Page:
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The bloody cost of apartheid: Israel kills twice in two days

Israeli occupation forces have killed again: the victim this time was Falah Abu Maria, a 52-year-old father shot dead in Beit Ummar, a village in the southern West Bank.

Abu Maria’s death came just a day after 21-year-old Muhammad ‘Alawna had been shot dead near Jenin. Israel has now killed 17 Palestinians in 2015 to date, and wounded dozens more.

Falah Abu Maria was killed during an Israeli arrest raid of his family home, which took place at around 3am. According to eyewitnesses, Israeli soldiers stormed the house, and fired two live rounds at Mohammad, one of Abu Maria’s sons; another son was also injured.

Some reports indicated that Abu Maria was shot in the chest after going to the aid of his wounded son. According to an account given by Haidar, another son, his father was shot dead on his balcony while remonstrating with soldiers positioned outside. A Beit Ummar resident cited by Reuters “said there had not been any clashes and that the shooting took place inside a house.”

An Israeli army spokesperson, however, told news agencies that soldiers “were attacked by a violent mob” during the raid. As the soldiers “left the scene”, they were attacked “once again by a violent mob who hurled rocks and bricks”, and thus responded “with fire towards the main instigator.”

Israel’s Channel 2, presumably relying on a military source, reported that “the fatal shooting occurred when IDF forces were leaving the house, whereupon family members threw blocks at the soldiers.” According to Haaretz, “the soldier claims that he opened fire after rocks were thrown at him.” Other reports said that Abu Maria himself “had attacked the soldiers.”

There is good reason to be sceptical about the Israeli authorities’ version of events: earlier this month, I reported on how video footage had twice exposed the lies told by Israeli security forces following the shootings of Palestinians.

Abu Maria is the third Palestinian to be killed this month by Israeli occupation forces – and the second in just two days. On Wednesday, 21-year-old Muhammad ‘Alawna was shot dead during an Israeli arrest raid in his village near Jenin.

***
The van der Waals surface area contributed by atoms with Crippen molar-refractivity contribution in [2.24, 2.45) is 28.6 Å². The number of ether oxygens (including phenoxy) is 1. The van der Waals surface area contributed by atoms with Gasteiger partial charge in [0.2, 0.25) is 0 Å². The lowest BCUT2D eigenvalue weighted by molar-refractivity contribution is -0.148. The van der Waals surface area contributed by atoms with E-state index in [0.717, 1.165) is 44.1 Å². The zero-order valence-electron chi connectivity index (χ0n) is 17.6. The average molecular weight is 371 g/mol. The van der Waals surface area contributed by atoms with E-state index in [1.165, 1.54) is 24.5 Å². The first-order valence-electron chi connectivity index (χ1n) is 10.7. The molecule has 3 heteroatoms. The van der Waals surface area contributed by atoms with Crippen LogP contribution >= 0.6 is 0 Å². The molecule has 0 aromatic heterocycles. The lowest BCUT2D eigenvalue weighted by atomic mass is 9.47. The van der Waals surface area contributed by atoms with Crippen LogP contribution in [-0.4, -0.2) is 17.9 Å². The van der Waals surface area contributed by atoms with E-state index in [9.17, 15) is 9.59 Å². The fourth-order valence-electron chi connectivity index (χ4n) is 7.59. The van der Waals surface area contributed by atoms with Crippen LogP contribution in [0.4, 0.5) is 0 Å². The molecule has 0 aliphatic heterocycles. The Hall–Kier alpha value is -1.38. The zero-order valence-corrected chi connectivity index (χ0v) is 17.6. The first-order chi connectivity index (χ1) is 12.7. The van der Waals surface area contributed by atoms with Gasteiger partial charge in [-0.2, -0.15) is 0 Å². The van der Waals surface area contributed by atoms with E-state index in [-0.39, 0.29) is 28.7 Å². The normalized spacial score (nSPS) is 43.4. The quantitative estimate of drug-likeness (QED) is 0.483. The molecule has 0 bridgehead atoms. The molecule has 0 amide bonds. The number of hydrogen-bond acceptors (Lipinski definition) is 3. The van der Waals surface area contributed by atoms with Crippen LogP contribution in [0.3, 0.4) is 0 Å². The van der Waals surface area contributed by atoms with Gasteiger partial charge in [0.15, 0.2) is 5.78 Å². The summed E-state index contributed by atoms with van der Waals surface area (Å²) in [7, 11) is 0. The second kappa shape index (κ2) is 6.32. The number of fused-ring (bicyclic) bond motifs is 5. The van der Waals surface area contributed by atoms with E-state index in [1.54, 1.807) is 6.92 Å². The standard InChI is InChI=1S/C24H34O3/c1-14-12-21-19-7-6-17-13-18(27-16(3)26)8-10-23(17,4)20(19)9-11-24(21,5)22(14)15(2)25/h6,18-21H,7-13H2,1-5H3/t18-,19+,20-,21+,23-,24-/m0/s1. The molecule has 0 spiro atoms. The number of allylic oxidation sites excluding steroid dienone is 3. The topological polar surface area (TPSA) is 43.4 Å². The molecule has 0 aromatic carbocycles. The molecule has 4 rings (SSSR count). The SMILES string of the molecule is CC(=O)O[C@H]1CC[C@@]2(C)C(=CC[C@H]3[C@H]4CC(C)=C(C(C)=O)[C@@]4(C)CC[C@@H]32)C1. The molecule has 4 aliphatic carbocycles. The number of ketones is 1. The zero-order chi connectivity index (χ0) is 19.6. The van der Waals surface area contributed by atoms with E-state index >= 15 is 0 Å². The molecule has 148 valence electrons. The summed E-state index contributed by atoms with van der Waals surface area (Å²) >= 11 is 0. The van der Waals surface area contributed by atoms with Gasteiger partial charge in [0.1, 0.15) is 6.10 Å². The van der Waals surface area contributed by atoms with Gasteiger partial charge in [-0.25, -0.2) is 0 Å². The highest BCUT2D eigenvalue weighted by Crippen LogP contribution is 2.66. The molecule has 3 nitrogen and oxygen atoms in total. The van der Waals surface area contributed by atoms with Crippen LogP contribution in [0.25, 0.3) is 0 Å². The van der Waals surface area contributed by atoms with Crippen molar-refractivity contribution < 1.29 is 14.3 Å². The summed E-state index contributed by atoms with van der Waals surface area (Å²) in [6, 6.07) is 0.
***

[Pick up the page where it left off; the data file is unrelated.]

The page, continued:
‘Alawna was killed as Israeli forces deployed “stun grenades, live ammunition and tear gas canisters” against local residents throwing stones. In the words of one Israeli newspaper, ‘Alawna “was shot in his chest when he picked up a stone to throw on security forces.” He later died of his wounds.

On July 3, meanwhile, 17-year-old Muhammad Kasbeh was killed by an Israeli army colonel near the Qalandiya checkpoint. The army initially claimed that the senior officer had felt in “mortal danger”; video footage confirmed Palestinian eyewitness accounts that Kasbeh was shot as he fled.

In a grim coincidence, the bloody raid on Beit Ummar took place almost a year to the day since a demonstration in the village against the Gaza onslaught was met with lethal violence.

Around half an hour into the protest on July 25, 2014, Hashem Abu Maria, a father of three and NGO worker, was shot in the chest by an Israeli sniper. “They killed me,” he managed to say, before he died. Shortly afterwards, Sultan Za’qiq was also killed by live ammunition – and, as fellow demonstrator Abdelhamid Breighith was trying to drag him to safety, he too was shot.

Both men were targeted “by a sniper stationed on a rooftop.” In a report on the killings, Human Rights Watch noted how “in the course of half an hour in Beit Ummar, Israeli forces left three families without a father.”

Now another Palestinian family has lost their father, and Israel’s army – with total impunity – continues to kill unarmed civilians. Just three months ago, an Israeli soldier killed 27-year-old Ziyad Awad during a funeral in Beit Ummar. He was shot in the head. Today, hours after killing Falah Abu Maria, Israeli soldiers also attacked his funeral procession, injuring eight with live ammunition.

The views expressed in this article belong to the author and do not necessarily reflect the editorial policy of Middle East Monitor.

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